Director/co-writer Michael Mann's 'The Last of the Mohicans' is a soaring story of transcendent love, an authentically detailed recreation of a turbulent era in U.S. colonial history and an exciting saga of flintlocks-and-tomahawks warfare. Daniel Day-Lewis (as Hawkeye) and Madeleine Stowe (as British transplant Cora) are lovers caught up in the tumult of the French and Indian War in this 1992 Academy Award winner set to a rapturous score by Trevor Jones and Randy Edelman. The tale itself is a personal touchstone for Mann: the 1936 screen version was the first movie he recalls seeing as a child. It's hard not to detect a sense of boyhood wonder in Hawkeye's outsized heroics. Here, Mann augments that with a bravura style and sweep that shows why he's one of today's most electrifying moviemakers.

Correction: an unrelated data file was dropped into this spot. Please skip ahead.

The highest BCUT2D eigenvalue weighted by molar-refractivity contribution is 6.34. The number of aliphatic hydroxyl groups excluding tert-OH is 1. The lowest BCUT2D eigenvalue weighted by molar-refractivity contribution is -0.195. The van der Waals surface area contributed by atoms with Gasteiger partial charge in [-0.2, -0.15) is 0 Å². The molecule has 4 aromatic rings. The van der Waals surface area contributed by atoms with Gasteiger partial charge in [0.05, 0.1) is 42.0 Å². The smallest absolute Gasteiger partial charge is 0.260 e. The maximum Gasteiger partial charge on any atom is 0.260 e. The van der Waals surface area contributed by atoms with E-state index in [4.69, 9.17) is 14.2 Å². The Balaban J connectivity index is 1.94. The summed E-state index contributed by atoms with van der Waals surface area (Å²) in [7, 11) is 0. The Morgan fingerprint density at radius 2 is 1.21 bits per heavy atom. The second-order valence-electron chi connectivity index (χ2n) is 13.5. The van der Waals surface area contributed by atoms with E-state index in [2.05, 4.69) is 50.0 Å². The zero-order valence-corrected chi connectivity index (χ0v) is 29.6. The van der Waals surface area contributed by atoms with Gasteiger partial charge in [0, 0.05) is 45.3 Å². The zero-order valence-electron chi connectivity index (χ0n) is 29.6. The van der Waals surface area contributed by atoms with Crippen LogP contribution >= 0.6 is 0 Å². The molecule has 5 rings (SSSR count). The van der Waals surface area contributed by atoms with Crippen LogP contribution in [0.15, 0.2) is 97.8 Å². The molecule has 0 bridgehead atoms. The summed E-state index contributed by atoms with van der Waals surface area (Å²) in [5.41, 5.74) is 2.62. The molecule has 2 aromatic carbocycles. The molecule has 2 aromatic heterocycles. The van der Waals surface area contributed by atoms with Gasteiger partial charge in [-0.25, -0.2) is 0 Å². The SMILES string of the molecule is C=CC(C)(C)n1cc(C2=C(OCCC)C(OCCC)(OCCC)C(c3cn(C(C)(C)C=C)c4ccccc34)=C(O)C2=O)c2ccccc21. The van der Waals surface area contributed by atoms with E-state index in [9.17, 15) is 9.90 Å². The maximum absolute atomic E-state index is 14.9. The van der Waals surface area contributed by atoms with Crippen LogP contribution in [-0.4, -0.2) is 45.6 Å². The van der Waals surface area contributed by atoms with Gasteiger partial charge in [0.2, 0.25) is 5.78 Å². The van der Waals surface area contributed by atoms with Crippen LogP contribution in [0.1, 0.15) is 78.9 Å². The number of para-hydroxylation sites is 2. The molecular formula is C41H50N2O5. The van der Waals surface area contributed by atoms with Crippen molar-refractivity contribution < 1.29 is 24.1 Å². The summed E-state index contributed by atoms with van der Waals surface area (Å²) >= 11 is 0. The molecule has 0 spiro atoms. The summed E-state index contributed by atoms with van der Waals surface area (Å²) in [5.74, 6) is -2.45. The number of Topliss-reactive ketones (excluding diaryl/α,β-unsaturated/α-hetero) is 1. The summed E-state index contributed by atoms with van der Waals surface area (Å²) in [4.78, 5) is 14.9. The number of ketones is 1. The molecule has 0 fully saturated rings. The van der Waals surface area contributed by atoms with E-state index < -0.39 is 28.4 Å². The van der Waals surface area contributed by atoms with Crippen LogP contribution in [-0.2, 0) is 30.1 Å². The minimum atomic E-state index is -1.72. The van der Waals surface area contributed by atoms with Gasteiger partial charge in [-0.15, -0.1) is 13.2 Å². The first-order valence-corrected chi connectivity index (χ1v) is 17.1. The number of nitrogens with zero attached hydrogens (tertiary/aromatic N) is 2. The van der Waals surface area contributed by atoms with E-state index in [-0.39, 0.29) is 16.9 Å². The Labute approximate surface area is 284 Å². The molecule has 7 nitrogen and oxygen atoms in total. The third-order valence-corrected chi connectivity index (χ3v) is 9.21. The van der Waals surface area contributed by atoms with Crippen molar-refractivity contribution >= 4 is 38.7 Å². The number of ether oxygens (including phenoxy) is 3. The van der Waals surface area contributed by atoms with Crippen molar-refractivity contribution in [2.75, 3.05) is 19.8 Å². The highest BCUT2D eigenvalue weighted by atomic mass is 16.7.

Tarzan dressed up in Merchant ivory finery. Dim.
- The Last of the Mohicans review by BW
Michael Mann's 1992 'Last of the Mohicans' displays much that is wrong with blockbuster film-making of its time. The period costumes and scenic photography may be celebrated. The script is terrible. Daniel Day-Lewis articulates some fine leaps through jungle but gets little chance to act. Madeleine Stowe deploys a bemused 'sad, and wistful' countenance with grace throughout. Such are the roles for men and women: man leaps; woman looks wistful. Those Americans native to the country before the English and French arrived are a pretty bad bunch but for these three mohicans who go out of their way to aid the white settlers. One story-line in here, reminiscent of a certain Dickens tale, is allowed to occur without the audience even noticing it. 'Last of the Mohicans' hints at subtlety early on but progressively worsens before reaching an ending that might be from a b-movie. Dim.
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